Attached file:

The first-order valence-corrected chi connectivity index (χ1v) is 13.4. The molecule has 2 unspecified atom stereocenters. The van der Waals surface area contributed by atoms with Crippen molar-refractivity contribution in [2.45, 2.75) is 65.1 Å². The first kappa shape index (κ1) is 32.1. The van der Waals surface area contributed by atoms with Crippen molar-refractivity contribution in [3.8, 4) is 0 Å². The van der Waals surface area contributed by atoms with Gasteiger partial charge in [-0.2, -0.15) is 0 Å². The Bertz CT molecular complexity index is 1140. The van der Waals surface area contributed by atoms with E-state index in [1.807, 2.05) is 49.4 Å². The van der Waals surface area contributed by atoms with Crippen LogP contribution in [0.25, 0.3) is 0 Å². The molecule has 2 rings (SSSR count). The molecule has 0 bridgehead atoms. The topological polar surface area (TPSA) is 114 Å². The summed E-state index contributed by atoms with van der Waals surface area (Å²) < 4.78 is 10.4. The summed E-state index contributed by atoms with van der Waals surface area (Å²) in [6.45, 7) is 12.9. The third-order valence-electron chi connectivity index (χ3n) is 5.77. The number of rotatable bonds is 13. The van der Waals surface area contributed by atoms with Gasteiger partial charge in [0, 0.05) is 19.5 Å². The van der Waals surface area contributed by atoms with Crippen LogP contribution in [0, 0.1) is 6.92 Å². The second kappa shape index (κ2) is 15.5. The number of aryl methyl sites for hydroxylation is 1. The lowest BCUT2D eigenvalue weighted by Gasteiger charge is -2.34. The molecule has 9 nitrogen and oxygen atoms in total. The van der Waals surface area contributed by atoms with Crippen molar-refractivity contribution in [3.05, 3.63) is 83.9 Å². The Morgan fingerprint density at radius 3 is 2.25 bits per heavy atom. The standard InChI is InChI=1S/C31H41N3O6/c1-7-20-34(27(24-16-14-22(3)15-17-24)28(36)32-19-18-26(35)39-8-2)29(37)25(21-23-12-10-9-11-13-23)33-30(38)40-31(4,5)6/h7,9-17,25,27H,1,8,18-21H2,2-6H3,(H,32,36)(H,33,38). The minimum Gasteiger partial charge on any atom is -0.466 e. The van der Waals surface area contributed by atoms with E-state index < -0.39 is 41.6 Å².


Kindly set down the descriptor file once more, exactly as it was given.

The first-order valence-corrected chi connectivity index (χ1v) is 13.4. The molecule has 2 unspecified atom stereocenters. The van der Waals surface area contributed by atoms with Crippen molar-refractivity contribution in [2.45, 2.75) is 65.1 Å². The first kappa shape index (κ1) is 32.1. The van der Waals surface area contributed by atoms with Crippen molar-refractivity contribution in [3.8, 4) is 0 Å². The van der Waals surface area contributed by atoms with Gasteiger partial charge in [-0.2, -0.15) is 0 Å². The Bertz CT molecular complexity index is 1140. The van der Waals surface area contributed by atoms with E-state index in [1.807, 2.05) is 49.4 Å². The van der Waals surface area contributed by atoms with Crippen LogP contribution in [0.25, 0.3) is 0 Å². The molecule has 2 rings (SSSR count). The molecule has 0 bridgehead atoms. The topological polar surface area (TPSA) is 114 Å². The summed E-state index contributed by atoms with van der Waals surface area (Å²) < 4.78 is 10.4. The summed E-state index contributed by atoms with van der Waals surface area (Å²) in [6.45, 7) is 12.9. The third-order valence-electron chi connectivity index (χ3n) is 5.77. The number of rotatable bonds is 13. The van der Waals surface area contributed by atoms with Gasteiger partial charge in [0, 0.05) is 19.5 Å². The van der Waals surface area contributed by atoms with Crippen LogP contribution in [0, 0.1) is 6.92 Å². The second kappa shape index (κ2) is 15.5. The number of aryl methyl sites for hydroxylation is 1. The lowest BCUT2D eigenvalue weighted by Gasteiger charge is -2.34. The molecule has 9 nitrogen and oxygen atoms in total. The van der Waals surface area contributed by atoms with Crippen molar-refractivity contribution in [3.05, 3.63) is 83.9 Å². The Morgan fingerprint density at radius 3 is 2.25 bits per heavy atom. The standard InChI is InChI=1S/C31H41N3O6/c1-7-20-34(27(24-16-14-22(3)15-17-24)28(36)32-19-18-26(35)39-8-2)29(37)25(21-23-12-10-9-11-13-23)33-30(38)40-31(4,5)6/h7,9-17,25,27H,1,8,18-21H2,2-6H3,(H,32,36)(H,33,38). The minimum Gasteiger partial charge on any atom is -0.466 e. The van der Waals surface area contributed by atoms with E-state index < -0.39 is 41.6 Å².